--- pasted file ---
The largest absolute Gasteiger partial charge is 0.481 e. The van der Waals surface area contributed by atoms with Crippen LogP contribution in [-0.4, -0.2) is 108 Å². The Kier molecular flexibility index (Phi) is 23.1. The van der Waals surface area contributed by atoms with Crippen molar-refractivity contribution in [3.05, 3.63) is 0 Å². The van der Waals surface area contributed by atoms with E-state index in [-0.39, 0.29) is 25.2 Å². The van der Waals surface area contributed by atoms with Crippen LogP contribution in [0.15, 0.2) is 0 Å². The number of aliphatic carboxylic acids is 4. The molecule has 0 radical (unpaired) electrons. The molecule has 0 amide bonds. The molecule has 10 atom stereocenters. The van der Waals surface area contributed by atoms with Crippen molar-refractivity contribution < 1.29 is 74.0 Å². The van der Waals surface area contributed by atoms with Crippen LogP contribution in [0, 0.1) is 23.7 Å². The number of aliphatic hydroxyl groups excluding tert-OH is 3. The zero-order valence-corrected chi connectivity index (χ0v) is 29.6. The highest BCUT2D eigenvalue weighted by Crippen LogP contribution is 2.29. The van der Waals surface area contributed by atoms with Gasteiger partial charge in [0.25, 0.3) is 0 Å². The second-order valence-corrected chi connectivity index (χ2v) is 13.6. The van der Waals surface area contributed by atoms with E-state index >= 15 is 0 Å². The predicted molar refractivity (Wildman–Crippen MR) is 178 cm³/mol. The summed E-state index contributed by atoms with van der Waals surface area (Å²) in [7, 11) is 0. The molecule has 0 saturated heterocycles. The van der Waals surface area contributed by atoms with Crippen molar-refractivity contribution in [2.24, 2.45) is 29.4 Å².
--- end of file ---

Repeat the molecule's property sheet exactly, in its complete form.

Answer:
The largest absolute Gasteiger partial charge is 0.481 e. The van der Waals surface area contributed by atoms with Crippen LogP contribution in [-0.4, -0.2) is 108 Å². The Kier molecular flexibility index (Phi) is 23.1. The van der Waals surface area contributed by atoms with Crippen molar-refractivity contribution in [3.05, 3.63) is 0 Å². The van der Waals surface area contributed by atoms with E-state index in [-0.39, 0.29) is 25.2 Å². The van der Waals surface area contributed by atoms with Crippen LogP contribution in [0.15, 0.2) is 0 Å². The number of aliphatic carboxylic acids is 4. The molecule has 0 radical (unpaired) electrons. The molecule has 0 amide bonds. The molecule has 10 atom stereocenters. The van der Waals surface area contributed by atoms with Crippen molar-refractivity contribution < 1.29 is 74.0 Å². The van der Waals surface area contributed by atoms with Crippen LogP contribution in [0, 0.1) is 23.7 Å². The number of aliphatic hydroxyl groups excluding tert-OH is 3. The zero-order valence-corrected chi connectivity index (χ0v) is 29.6. The highest BCUT2D eigenvalue weighted by Crippen LogP contribution is 2.29. The van der Waals surface area contributed by atoms with Gasteiger partial charge in [0.25, 0.3) is 0 Å². The second-order valence-corrected chi connectivity index (χ2v) is 13.6. The van der Waals surface area contributed by atoms with E-state index >= 15 is 0 Å². The predicted molar refractivity (Wildman–Crippen MR) is 178 cm³/mol. The summed E-state index contributed by atoms with van der Waals surface area (Å²) in [7, 11) is 0. The molecule has 0 saturated heterocycles. The van der Waals surface area contributed by atoms with Crippen molar-refractivity contribution in [2.24, 2.45) is 29.4 Å².